Survivors did not have one common housing trajectory when leaving a violent relationship. In the most prevalent experience, reported by 58% of participants, survivors left the shared home and their partners stayed. Survivors most often went to an emergency shelter (35%) or stayed with family (22%) or friends (18%). Some survivors initially remained in the shared home without their partners (14%). No participants reported moving to a new home in the private housing market immediately after separation; they had to choose inadequate accommodation options. Overall, 80% of participants reported first accessing a housing option that involved relocation. Many participants endured life disruptions after separating from their partners. At least half of the participants experienced a loss of control over their housing options, the risk of harm from their partner, and disruptions to their social and family relationships.

Impacts of the financialization of purpose-built rental housing on the right to housing

The financialization of purpose-built rental housing significantly impacts the housing system, by prioritizing short-term profits and driving up the prices of the most affordable housing.  This further marginalizes women and survivors of gender-based violence. In 2022, WomanACT researched survivors’ experiences in the private rental market in Toronto; our study shed light on these impacts and highlighted how financialization exacerbated the challenges faced by these individuals.

WomanACT found that most respondents (77%) experienced core housing need, where affordability standards were unmet. Rising rental housing costs made it increasingly difficult for women and survivors of gender-based violence to access and maintain affordable housing options.

Financialization can perpetuate discrimination and create additional barriers in the rental housing market. With the focus on maximizing profitability, landlords favour the most privileged tenants who, they assume, have higher and more stable income.

Our research revealed that 64% of respondents experienced discrimination from landlords during the rental application process, based on income source, family and marital status, or race and ethnicity. This discrimination limited the housing options available to women and survivors of gender-based violence, exacerbating their housing insecurity.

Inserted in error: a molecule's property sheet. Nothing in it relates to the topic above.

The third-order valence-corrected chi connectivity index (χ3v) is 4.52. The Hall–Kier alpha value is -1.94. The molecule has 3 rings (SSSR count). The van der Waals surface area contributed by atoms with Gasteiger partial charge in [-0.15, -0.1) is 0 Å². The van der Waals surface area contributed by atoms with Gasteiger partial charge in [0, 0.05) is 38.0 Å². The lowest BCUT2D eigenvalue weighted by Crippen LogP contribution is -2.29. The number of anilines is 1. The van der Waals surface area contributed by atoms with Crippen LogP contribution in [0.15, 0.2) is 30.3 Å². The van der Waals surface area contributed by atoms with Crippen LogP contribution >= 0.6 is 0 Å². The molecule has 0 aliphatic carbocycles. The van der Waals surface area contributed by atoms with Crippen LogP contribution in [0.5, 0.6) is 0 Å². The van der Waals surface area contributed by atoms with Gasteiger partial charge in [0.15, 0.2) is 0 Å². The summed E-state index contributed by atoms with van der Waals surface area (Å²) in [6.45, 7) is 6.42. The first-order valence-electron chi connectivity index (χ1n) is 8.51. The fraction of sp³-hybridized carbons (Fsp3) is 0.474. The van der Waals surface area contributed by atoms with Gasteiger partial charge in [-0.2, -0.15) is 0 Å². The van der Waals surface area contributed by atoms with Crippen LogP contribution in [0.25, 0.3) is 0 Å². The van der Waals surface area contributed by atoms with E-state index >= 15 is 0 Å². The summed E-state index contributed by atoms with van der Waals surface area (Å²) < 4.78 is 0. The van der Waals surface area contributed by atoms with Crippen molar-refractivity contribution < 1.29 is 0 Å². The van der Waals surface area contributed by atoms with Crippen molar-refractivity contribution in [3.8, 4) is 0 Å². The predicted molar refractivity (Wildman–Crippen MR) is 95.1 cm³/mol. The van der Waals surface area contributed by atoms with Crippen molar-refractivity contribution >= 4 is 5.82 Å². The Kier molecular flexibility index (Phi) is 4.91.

Financialization contributes to housing instability, which disproportionately affects marginalized groups. The research showed that almost one-third of respondents received eviction notices or were evicted from their rental units. Factors such as overdue rent payments and renovictions were cited as common reasons for eviction. The instability caused by financialization disrupted the housing stability of women and survivors of gender-based violence, making it difficult for them to find safe and secure housing.

The research highlighted that survivors relied on various supports and services, such as food programs and social support networks, to maintain their private rental housing and enhance their safety. The lack of affordable and adequate housing options caused disruptions  in accessing food and other vital needs. It compelled survivors to constantly rely on social support mechanisms which often were limited.

These impacts demonstrate that the financialization of purpose-built rental housing deepens the existing systemic issues within the housing system. It reduces housing affordability, reinforces discriminatory practices, increases housing instability, and limits access to vital needs for women and survivors of gender-based violence.

What could the Government of Canada do to address the impacts of the financialization of purpose-built rental housing, and advance the progressive realization of the right to adequate housing?

There has been a lack of robust policy, investment in affordable and social housing, commitment to the Right to Housing, and implementation of the right in federal and provincial policies. Also, actions such as Federal withdrawal from social housing provision in the 1990s, deregulation of rent control and policy support for the securitization of mortgages catalyzed the forces driving financialization. As a result, financialization has limited the access to safe and affordable housing for all Canadians, including women and survivors of gender-based violence.

To specifically address the impacts of financialization on women and survivors of gender-based violence, while advancing the right to housing, the Government of Canada could do the following:

Adopt gender-responsive approaches that recognize the unique challenges faced by survivors in accessing adequate housing. Incorporate a gender lens into housing policies and programs to ensure that survivors’ specific needs are addressed.

The National Housing Council’s Financialization Review Panel is a good opportunity to look at the impact of a significant economic trend. In the research conducted by WomanACT, women and survivors of gender-based violence have shown how financialization marginalizes them further. There are important actions that the government can take to advance the right to adequate housing for communities left behind in the rush to economic growth.